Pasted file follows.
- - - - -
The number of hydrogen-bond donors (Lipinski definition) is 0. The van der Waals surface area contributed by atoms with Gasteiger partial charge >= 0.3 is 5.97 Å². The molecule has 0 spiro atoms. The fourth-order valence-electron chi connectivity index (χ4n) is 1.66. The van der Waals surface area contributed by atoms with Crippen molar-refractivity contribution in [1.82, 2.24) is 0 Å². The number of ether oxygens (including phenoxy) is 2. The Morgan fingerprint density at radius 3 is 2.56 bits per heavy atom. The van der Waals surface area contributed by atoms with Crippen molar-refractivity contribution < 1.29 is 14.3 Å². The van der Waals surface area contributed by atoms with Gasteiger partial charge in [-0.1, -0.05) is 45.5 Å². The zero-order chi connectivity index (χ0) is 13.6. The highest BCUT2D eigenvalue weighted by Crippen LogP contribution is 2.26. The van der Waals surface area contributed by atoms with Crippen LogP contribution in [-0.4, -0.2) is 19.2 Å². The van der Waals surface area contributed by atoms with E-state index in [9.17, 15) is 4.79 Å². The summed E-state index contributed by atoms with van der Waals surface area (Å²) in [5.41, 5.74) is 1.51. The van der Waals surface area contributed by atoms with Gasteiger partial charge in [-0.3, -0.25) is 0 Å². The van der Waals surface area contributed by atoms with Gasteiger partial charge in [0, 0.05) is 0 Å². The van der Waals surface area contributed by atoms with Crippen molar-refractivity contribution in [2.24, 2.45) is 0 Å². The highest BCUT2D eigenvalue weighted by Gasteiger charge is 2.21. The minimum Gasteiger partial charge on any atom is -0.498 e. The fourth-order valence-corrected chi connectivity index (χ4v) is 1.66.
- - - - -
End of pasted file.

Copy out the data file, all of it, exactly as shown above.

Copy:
The number of hydrogen-bond donors (Lipinski definition) is 0. The van der Waals surface area contributed by atoms with Gasteiger partial charge >= 0.3 is 5.97 Å². The molecule has 0 spiro atoms. The fourth-order valence-electron chi connectivity index (χ4n) is 1.66. The van der Waals surface area contributed by atoms with Crippen molar-refractivity contribution in [1.82, 2.24) is 0 Å². The number of ether oxygens (including phenoxy) is 2. The Morgan fingerprint density at radius 3 is 2.56 bits per heavy atom. The van der Waals surface area contributed by atoms with Crippen molar-refractivity contribution < 1.29 is 14.3 Å². The van der Waals surface area contributed by atoms with Gasteiger partial charge in [-0.1, -0.05) is 45.5 Å². The zero-order chi connectivity index (χ0) is 13.6. The highest BCUT2D eigenvalue weighted by Crippen LogP contribution is 2.26. The van der Waals surface area contributed by atoms with Crippen LogP contribution in [-0.4, -0.2) is 19.2 Å². The van der Waals surface area contributed by atoms with E-state index in [9.17, 15) is 4.79 Å². The summed E-state index contributed by atoms with van der Waals surface area (Å²) in [5.41, 5.74) is 1.51. The van der Waals surface area contributed by atoms with Gasteiger partial charge in [-0.3, -0.25) is 0 Å². The van der Waals surface area contributed by atoms with Gasteiger partial charge in [0, 0.05) is 0 Å². The van der Waals surface area contributed by atoms with Crippen molar-refractivity contribution in [2.24, 2.45) is 0 Å². The highest BCUT2D eigenvalue weighted by Gasteiger charge is 2.21. The minimum Gasteiger partial charge on any atom is -0.498 e. The fourth-order valence-corrected chi connectivity index (χ4v) is 1.66.